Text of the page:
Georgia Today: Georgia gas tax suspended; Voter registration roll purge; Health effects of 9/11
LISTEN: On the Tuesday, Sept.12 edition of Georgia Today: Gov. Brian Kemp is suspending the state's gas taxes again; state officials are preparing to remove 82,000 Georgians from the voter rolls; and 22 years after 9/11, the CDC is now sharing what it has learned about the health effects of those near the disaster site.
Peter Biello: Welcome to the Georgia Today podcast from GPB News. Today is Tuesday, Sept. 12. I'm Peter Biello. On today's episode, Gov. Brian Kemp is suspending the state's gas taxes again. State officials are preparing to remove 82,000 Georgians from the voter rolls; and 22 years after the 9/11 terrorist attacks, survivors experience cancer, respiratory illness and anxiety disorders. These stories and more are coming up on this edition of Georgia Today.
Peter Biello: Gov. Brian Kemp is suspending the state's gas taxes again. The governor issued an emergency declaration today allowing him to halt collection of Georgia's 30-cent per gallon gas tax for a month beginning tomorrow. GPB's Donna Lowry has more.
Donna Lowry: The governor blames, quote, "runaway federal spending policies that hamstring domestic energy production." He says "Bidenomics" has, quote, "taken money out of the pockets of the middle class." But state Democrats say it's a political move because the state has a budget surplus. Georgia House Minority Leader James Beverly:
James Beverly: Why we keep getting revenue underestimated every single year. And so there are two things I think Biden helped. And then also the revenue: This is not his personal bank account. These monies should be used for Georgians, whether it be infrastructure, health care.
Donna Lowry: The monthlong gas tax break takes effect at midnight, but it will be a few days before motorists see lower prices at the pump. For GPB News, I'm Donna Lowry.
Peter Biello: State elections officials are preparing to cancel voter registrations for 82,000 Georgians. Secretary of State Brad Raffensperger's office, said today that those voters have been identified as potentially having moved out of state. If they don't respond to a mailed notice within 40 days, they'll be placed in inactive status. The office says more than 300,000 inactive Georgia voters will have their registrations canceled next year unless they have voter activity between now and then.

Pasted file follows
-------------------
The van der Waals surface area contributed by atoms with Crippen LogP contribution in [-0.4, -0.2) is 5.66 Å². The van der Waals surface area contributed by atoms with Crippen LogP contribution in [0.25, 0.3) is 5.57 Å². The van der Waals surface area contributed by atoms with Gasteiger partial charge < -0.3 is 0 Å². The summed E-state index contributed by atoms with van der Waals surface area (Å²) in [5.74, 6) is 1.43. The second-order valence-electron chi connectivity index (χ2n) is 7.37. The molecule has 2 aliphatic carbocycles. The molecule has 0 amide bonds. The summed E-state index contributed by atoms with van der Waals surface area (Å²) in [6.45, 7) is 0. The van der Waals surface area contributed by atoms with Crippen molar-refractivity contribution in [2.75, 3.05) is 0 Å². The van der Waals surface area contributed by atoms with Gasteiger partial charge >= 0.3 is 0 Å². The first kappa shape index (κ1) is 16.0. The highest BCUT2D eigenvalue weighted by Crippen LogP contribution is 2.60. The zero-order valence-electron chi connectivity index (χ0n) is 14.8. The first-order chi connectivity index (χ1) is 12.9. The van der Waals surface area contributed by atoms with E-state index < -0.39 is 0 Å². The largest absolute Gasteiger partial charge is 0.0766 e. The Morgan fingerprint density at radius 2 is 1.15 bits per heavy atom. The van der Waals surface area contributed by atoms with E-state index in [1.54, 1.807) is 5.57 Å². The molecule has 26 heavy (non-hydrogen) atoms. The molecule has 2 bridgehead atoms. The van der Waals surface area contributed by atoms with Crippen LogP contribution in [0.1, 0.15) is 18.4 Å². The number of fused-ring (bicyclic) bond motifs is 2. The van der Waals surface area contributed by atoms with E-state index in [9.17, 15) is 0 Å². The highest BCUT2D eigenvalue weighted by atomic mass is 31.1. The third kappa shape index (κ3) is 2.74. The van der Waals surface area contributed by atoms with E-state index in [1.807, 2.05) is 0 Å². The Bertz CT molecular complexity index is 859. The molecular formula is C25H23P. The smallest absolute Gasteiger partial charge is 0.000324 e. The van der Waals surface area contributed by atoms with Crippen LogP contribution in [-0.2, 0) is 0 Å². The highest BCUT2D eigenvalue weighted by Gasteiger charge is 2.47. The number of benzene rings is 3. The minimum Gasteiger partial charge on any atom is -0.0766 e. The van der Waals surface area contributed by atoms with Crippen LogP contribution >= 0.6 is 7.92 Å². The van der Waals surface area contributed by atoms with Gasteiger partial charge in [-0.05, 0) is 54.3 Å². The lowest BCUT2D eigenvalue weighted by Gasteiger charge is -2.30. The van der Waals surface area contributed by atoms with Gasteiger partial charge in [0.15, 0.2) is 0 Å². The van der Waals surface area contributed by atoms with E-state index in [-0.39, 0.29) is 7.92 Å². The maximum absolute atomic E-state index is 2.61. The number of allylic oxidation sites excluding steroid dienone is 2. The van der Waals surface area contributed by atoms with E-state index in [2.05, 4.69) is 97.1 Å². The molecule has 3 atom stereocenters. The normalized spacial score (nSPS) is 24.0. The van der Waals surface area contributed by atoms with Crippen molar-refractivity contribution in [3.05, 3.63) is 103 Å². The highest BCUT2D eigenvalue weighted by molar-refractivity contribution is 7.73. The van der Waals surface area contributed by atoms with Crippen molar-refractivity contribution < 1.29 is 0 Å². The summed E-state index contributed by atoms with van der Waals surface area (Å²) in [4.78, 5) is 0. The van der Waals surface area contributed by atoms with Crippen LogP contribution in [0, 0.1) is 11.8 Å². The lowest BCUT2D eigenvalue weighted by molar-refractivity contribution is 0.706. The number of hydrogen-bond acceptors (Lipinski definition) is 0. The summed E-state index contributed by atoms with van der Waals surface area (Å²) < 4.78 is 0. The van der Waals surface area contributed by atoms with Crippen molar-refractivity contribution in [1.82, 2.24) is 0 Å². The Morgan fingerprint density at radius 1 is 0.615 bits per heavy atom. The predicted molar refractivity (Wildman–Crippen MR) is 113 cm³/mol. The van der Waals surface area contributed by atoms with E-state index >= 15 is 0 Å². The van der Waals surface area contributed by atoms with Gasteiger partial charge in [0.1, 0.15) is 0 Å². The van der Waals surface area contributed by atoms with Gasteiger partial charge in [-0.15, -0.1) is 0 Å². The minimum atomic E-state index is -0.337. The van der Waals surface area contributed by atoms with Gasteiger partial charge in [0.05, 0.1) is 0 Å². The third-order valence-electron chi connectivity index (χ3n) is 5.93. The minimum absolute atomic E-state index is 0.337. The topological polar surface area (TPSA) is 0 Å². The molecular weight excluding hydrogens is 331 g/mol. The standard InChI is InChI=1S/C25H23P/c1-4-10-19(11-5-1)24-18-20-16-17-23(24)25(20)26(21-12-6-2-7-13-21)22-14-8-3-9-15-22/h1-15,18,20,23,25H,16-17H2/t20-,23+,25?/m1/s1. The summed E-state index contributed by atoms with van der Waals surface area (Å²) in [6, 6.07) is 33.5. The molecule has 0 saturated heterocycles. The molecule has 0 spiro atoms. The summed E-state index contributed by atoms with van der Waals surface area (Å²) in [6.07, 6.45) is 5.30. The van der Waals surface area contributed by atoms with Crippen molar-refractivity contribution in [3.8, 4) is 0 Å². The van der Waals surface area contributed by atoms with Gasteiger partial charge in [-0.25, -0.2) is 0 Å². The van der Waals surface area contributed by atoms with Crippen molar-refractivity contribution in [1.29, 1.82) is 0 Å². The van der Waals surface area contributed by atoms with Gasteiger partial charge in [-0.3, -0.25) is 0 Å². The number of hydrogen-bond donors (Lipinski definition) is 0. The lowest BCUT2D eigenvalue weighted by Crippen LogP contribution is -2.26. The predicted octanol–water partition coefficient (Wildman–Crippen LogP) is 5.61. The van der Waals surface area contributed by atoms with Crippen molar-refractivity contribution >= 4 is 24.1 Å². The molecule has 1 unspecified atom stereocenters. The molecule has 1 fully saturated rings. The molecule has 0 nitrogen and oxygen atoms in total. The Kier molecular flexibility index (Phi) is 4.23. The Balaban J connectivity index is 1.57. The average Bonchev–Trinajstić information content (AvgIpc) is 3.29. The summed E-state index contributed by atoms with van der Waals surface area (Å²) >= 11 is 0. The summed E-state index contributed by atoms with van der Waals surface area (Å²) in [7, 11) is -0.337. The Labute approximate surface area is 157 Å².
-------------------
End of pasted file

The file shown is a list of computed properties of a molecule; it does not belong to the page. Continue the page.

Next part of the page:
Peter Biello: A year after a new state mental health law went into effect, no Georgia insurers have proven to state officials that they're meeting one of its key mandates. The new law requires insurance companies to cover mental illness the same as physical illness. A report by Insurance and Safety Fire Commissioner John King last month says most Georgia insurers are exempt from the law. But of the 28 nonexempt companies, none submitted sufficient data to prove they're in compliance.
Peter Biello: The Food and Drug Administration last month approved the first vaccine for pregnant people that protects newborns against infections from RSV. GPB's Sofi Gratis reports respiratory syncytial virus is one of the leading causes of hospitalizations among infants and young children.
Sofi Gratas: When given in the third trimester of pregnancy, Abrysvo, the RSV vaccine, was proven to reduce the risk of RSV to infants by 80% three months after birth. But though cases of RSV are already going up in the Southeast, the Centers for Disease Control and Prevention has not recommended approval for pregnant people yet. Dr. Martina Vidal with Emory's maternal fetal medicine division says uptake of the vaccine will likely take time.
Dr. Martina Vidal: Vaccine hesitancy is very real. Being really thoughtful and targeted and how we provide education and access to a new vaccine will be really important here in Georgia.
Sofi Gratas: By passing antibodies to babies before they're born, maternal vaccines are already used to help protect against whopping cough, COVID 19, hepatitis and the flu. For GPB News, I'm Sofi Gratas.
Peter Biello: The city of Rome has approved a settlement with chemical maker DuPont to resolve a lawsuit claiming the company polluted its drinking water. City commissioners ratified the agreement last night, although its amount was not revealed. The city attorney said DuPont is suing to block the amount's disclosure. Previously published reports said the city could get more than $100 million from settlements with dozens of companies. The money would cover the cost to remove chemicals from the city's main water supply, the Oostanaula River.
Peter Biello: Valdosta city officials say it will take 8 to 10 weeks to clean up debris from Hurricane Idalia. The city announced a timeline for removing debris from city rights of way yesterday. The city is contracting with national disaster response company Ashbritt for the cleanup. Officials encourage residents to cut yard waste into 6-foot sections and to avoid blocking fire hydrants with debris as it waits for removal. Idalia hit Valdosta with 70 mile per hour winds when it barreled through South Georgia two weeks ago.